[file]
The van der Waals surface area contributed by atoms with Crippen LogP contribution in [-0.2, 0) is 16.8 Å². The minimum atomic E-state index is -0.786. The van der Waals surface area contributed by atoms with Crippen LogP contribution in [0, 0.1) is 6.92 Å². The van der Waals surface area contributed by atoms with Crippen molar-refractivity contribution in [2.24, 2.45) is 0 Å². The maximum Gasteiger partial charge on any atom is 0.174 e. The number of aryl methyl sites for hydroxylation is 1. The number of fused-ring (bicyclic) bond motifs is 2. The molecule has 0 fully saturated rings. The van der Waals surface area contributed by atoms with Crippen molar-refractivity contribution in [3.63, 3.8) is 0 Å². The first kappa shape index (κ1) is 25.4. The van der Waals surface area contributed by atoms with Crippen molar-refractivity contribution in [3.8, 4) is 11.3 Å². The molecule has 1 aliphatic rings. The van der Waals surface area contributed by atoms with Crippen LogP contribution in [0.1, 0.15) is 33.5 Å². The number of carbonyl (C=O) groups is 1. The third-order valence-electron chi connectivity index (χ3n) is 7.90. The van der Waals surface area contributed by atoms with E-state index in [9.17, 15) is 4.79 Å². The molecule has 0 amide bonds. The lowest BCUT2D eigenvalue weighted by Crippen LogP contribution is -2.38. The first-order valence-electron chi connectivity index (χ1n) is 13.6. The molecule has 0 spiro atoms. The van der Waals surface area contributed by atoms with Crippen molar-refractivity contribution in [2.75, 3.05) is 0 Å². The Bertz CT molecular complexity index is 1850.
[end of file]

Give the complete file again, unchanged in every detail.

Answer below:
The van der Waals surface area contributed by atoms with Crippen LogP contribution in [-0.2, 0) is 16.8 Å². The minimum atomic E-state index is -0.786. The van der Waals surface area contributed by atoms with Crippen LogP contribution in [0, 0.1) is 6.92 Å². The van der Waals surface area contributed by atoms with Crippen molar-refractivity contribution in [2.24, 2.45) is 0 Å². The maximum Gasteiger partial charge on any atom is 0.174 e. The number of aryl methyl sites for hydroxylation is 1. The number of fused-ring (bicyclic) bond motifs is 2. The molecule has 0 fully saturated rings. The van der Waals surface area contributed by atoms with Crippen molar-refractivity contribution in [3.63, 3.8) is 0 Å². The first kappa shape index (κ1) is 25.4. The van der Waals surface area contributed by atoms with Crippen molar-refractivity contribution in [3.8, 4) is 11.3 Å². The molecule has 1 aliphatic rings. The van der Waals surface area contributed by atoms with Crippen LogP contribution in [0.1, 0.15) is 33.5 Å². The number of carbonyl (C=O) groups is 1. The third-order valence-electron chi connectivity index (χ3n) is 7.90. The van der Waals surface area contributed by atoms with E-state index in [9.17, 15) is 4.79 Å². The molecule has 0 amide bonds. The lowest BCUT2D eigenvalue weighted by Crippen LogP contribution is -2.38. The first-order valence-electron chi connectivity index (χ1n) is 13.6. The molecule has 0 spiro atoms. The van der Waals surface area contributed by atoms with Crippen molar-refractivity contribution in [2.75, 3.05) is 0 Å². The Bertz CT molecular complexity index is 1850.